4,130 citations


Journal ArticleDOI
TL;DR: Devising systems that can conduct protons with little or no water is perhaps the greatest challenge for new membrane materials, and new membranes that have significantly reduced methanol permeability and water transport (through diffusion and electro-osmotic drag) are required for automotive applications.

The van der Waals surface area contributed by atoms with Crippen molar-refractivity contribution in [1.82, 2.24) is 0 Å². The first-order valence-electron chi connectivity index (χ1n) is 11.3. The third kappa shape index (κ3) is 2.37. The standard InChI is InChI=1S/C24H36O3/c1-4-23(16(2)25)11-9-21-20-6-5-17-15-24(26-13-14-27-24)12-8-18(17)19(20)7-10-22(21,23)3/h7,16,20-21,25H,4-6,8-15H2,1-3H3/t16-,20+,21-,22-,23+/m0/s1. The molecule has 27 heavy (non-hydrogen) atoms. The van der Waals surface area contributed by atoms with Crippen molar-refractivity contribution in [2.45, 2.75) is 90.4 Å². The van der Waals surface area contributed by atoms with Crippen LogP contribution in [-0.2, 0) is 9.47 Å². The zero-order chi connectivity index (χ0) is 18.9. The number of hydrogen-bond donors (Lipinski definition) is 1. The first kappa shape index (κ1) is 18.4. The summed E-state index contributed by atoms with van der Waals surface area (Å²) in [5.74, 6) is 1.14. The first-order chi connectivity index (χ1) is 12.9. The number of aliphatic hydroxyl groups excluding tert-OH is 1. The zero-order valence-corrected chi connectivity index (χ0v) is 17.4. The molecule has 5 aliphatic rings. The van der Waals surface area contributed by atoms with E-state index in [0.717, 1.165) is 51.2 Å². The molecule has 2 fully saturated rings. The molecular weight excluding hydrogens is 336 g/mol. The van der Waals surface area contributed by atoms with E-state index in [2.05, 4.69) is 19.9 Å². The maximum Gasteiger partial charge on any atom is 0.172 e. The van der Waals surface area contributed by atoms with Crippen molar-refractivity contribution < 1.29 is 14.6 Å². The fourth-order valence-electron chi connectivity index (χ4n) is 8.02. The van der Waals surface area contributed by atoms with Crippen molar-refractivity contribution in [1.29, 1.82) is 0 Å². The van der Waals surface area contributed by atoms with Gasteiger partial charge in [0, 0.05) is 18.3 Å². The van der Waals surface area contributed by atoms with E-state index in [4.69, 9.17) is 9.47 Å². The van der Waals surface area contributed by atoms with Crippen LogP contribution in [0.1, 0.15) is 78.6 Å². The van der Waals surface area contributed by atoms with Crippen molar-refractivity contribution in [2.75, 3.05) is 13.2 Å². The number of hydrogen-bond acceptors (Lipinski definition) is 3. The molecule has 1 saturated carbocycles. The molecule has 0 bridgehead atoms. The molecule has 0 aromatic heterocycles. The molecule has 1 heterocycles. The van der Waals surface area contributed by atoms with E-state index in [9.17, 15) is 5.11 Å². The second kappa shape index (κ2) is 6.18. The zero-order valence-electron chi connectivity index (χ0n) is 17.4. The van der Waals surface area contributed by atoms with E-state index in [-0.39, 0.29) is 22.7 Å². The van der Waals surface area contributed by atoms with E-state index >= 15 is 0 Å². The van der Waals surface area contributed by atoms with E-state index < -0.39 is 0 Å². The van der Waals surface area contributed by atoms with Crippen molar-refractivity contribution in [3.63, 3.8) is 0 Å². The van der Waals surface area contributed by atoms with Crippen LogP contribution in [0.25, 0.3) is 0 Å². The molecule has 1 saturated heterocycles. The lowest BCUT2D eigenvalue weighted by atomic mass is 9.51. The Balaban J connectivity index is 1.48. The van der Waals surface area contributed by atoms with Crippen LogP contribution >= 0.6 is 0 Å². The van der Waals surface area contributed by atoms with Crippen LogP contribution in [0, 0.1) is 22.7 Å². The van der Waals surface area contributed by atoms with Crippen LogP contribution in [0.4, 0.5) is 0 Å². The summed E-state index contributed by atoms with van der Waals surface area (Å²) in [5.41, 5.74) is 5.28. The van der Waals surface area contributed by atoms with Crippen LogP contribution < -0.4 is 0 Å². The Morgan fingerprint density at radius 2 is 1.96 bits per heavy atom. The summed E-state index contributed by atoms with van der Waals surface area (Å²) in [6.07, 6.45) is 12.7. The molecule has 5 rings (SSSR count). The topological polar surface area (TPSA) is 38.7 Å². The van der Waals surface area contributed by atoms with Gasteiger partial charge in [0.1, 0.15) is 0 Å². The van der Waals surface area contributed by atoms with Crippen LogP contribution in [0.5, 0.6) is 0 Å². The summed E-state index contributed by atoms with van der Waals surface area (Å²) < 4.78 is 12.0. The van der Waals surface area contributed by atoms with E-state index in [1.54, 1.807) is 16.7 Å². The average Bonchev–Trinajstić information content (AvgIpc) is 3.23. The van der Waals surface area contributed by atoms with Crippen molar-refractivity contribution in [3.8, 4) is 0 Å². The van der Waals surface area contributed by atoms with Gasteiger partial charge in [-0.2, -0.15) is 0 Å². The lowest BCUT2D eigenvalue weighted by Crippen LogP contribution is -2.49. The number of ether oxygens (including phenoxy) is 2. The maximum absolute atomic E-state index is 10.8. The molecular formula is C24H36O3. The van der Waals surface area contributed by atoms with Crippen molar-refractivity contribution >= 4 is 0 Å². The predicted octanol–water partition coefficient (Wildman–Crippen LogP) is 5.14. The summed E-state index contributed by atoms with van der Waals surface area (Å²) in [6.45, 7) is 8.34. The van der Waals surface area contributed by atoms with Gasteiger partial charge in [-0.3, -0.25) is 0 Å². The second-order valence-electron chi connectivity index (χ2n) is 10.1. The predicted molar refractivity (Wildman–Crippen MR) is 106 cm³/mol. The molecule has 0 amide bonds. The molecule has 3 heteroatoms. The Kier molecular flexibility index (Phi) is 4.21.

Abstract: Fuel cells have the potential to become an important energy conversion technology. Research efforts directed toward the widespread commercialization of fuel cells have accelerated in light of ongoing efforts to develop a hydrogen-based energy economy to reduce dependence on foreign oil and decrease pollution. Proton exchange membrane (also termed “polymer electrolyte membrane”) (PEM) fuel cells employing a solid polymer electrolyte to separate the fuel from the oxidant were first deployed in the Gemini space program in the early 1960s using cells that were extremely expensive and had short lifetimes due to the oxidative degradation of their sulfonated polystyrene-divinylbenzene copolymer membranes. These cells were considered too costly and short-lived for real-world applications. The commercialization of Nafion by DuPont in the late 1960s helped to demonstrate the potential interest in terrestrial applications for fuel cells, although its major focus was in chloroalkali processes. PEM fuel cells are being developed for three main applications: automotive, stationary, and portable power. Each of these applications has its unique operating conditions and material requirements. Common themes critical to all high performance proton exchange membranes include (1) high protonic conductivity, (2) low electronic conductivity, (3) low permeability to fuel and oxidant, (4) low water transport through diffusion and electro-osmosis, (5) oxidative and hydrolytic stability, (6) good mechanical properties in both the dry and hydrated states, (7) cost, and (8) capability for fabrication into membrane electrode assemblies (MEAs). Nearly all existing membrane materials for PEM fuel cells rely on absorbed water and its interaction with acid groups to produce protonic conductivity. Due to the large fraction of absorbed water in the membrane, both mechanical properties and water transport become key issues. Devising systems that can conduct protons with little or no water is perhaps the greatest challenge for new membrane materials. Specifically, for automotive applications the U.S. Department of Energy has currently established a guideline of 120 °C and 50% relative humidity as target operating conditions, and a goal of 0.1 S/cm for the protonic conductivity of the membrane. New membranes that have significantly reduced methanol permeability and water transport (through diffusion and electro-osmotic drag) are required for portable power oriented direct methanol fuel cells (DMFCs), where a liquid methanol fuel highly diluted in water is used at generally <90 °C as the source of protons. Unreacted methanol at the anode can diffuse through the membrane and react at the cathode, lowering the voltage efficiency of the cell and reducing the system’s fuel efficiency. The methanol is usually delivered to the anode as a dilute, for example, 1 M (or less), solution (3.2 wt %), and relatively thick Nafion 117 (1100 EW, 7 mil ∼ 178 μm thick) is used to reduce methanol crossover. The dilute methanol feed increases the system’s complexity and reduces the energy density of the fuel, while the thick Nafion membrane increases the resistive losses of the cell, especially when compared to the thinner membranes that are used in hydrogen/air systems. The presence of excessive amounts of water at the cathode through diffusion and electro-osmosis * To whom correspondence should be addressed. E-mail: jmcgrath@vt.edu. † Sandia National Laboratory. ‡ Case Western Reserve University. § Los Alamos National Laboratory. | Virginia Polytechnic Institute and State University. 4587 Chem. Rev. 2004, 104, 4587−4612